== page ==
However, it’s “Done It Again” where Mutts really get back on pace (Download the track below). There’s a sense of creeping suspenseful dread that sustains itself in Mutts’ best songs on Pray for Rain and this is one of the strongest examples. It’s a mid-tempo barn-burner that plays on Mutts’ best strengths unabashedly and makes the track an easy highlight, especially with the beautiful mid-section that descends into a lullaby-like piano line that carries the song all the way to its explosive-burst conclusion. It’s by far the albums most beautiful moment and as it progresses it expands, swelling into strings and getting torn open. It’s not only one of the best songs on the album but one of the best songs I’ve heard all year.
“Real Bright” finds the band returning to their more poppy sensibilities, only this time they have the sense to infuse it with the stronger elements of their darker material and although the chorus completely overwhelms the verses, it’s still a fine song. “Jessy,” the ensuing song, doesn’t fare quite as well. It’s probably the strangest song on Pray for Love, awash with distorted vocals and funk keyboards, and while it’s entertaining and intriguing in equal measure, it just doesn’t hold up to the craft and quality of the rest of the songs here and drags on for just a little too long.
“Show of the Century” serves as a spoken-word interlude to open up album-closing “Putting On A Show.” While the former is surprisingly effective, with an introduction like that you’d need to end with a song deserving of the introduction. While “Putting on a Show” comes close, it just doesn’t come close enough until the last quarter of the song. That last quarter makes for a fine finale but it’s a ways to wait and leaves one wishing for something just a little stronger.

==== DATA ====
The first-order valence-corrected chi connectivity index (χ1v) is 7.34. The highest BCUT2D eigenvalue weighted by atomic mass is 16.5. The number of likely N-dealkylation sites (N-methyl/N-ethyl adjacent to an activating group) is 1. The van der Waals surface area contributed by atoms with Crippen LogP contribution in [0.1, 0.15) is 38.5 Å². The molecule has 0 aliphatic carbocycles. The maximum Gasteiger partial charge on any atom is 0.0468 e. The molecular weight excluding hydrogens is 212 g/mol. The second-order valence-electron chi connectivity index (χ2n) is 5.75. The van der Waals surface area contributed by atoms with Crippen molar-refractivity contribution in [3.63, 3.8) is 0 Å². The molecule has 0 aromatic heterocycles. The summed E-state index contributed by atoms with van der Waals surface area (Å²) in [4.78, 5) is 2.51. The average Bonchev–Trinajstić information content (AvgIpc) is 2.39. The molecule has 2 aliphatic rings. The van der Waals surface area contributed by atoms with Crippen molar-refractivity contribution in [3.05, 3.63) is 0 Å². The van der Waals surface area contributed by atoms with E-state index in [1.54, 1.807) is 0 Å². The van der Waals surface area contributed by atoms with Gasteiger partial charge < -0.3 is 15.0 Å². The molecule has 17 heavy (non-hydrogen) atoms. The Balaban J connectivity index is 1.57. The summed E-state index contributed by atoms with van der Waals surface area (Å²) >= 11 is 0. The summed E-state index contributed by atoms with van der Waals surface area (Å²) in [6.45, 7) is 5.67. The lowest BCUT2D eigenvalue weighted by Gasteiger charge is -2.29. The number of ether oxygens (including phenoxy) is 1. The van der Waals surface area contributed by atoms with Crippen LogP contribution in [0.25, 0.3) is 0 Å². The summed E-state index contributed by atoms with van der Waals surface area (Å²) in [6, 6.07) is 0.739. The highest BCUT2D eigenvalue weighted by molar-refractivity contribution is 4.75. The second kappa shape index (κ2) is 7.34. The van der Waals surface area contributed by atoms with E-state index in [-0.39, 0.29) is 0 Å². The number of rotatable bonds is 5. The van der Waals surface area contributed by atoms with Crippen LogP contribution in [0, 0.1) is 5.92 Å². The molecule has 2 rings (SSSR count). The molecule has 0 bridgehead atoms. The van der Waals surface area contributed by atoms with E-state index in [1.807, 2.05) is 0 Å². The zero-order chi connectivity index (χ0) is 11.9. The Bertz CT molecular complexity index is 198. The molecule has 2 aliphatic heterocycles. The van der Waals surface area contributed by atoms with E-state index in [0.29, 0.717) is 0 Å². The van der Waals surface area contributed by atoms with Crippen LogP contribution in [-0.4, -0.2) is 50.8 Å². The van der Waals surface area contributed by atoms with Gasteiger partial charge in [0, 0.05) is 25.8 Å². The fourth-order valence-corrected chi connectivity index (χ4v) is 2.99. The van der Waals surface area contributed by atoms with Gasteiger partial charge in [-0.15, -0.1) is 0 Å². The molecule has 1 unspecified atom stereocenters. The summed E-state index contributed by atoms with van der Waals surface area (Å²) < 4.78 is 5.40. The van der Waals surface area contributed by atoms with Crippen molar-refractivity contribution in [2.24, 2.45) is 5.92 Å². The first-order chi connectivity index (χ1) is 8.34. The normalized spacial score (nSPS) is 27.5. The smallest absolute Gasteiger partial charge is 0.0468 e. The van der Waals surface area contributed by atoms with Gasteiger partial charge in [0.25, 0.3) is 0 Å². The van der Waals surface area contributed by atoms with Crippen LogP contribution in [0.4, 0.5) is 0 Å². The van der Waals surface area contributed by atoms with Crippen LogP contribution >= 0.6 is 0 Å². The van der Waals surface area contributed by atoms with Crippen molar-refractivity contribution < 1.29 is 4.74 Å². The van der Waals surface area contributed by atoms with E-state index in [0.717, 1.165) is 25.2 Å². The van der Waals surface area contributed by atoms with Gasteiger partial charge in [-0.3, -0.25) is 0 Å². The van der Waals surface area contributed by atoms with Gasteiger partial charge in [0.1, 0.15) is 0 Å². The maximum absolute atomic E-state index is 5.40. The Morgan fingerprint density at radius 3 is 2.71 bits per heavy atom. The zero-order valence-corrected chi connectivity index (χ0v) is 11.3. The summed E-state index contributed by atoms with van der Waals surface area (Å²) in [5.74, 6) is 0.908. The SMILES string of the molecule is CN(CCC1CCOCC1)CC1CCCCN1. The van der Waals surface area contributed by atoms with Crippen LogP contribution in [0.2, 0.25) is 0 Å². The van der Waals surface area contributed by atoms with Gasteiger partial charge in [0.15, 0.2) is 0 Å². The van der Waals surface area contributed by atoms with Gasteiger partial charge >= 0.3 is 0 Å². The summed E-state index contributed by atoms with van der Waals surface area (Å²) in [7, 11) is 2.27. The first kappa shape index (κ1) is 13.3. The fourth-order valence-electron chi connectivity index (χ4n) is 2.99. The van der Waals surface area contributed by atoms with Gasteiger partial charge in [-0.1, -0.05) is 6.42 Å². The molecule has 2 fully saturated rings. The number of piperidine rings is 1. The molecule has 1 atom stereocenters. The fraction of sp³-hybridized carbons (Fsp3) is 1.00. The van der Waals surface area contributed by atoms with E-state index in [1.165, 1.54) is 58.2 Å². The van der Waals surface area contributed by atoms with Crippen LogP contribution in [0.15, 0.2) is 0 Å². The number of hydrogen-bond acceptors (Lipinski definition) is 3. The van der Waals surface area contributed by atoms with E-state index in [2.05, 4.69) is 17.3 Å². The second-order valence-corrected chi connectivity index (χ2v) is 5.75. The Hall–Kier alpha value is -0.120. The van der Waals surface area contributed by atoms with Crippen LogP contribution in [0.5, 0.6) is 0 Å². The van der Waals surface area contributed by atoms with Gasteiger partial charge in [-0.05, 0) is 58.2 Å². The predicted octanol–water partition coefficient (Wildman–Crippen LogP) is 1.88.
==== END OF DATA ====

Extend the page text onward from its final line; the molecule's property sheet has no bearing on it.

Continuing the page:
While Pray for Rain may not be topping any year-end lists, it’s an important step forward for a band whose popularity ascension is already beginning. The strongest tracks here are the darkest but the weakest ones aren’t bad by any stretch of the imagination. It’s a strong showing from a band still wanting to stretch boundaries and test their limits despite being a few releases into their discography and that’s not something that should be looked away from. Mutts are here and they need to be reckoned with.
Mutts’ record release for Pray for Rain will be tomorrow at the Subterranean in Chicago and I’ve got it on good authority that the band puts on a hell of a live show. Go at your own risk” (playgroundmisnomer.com)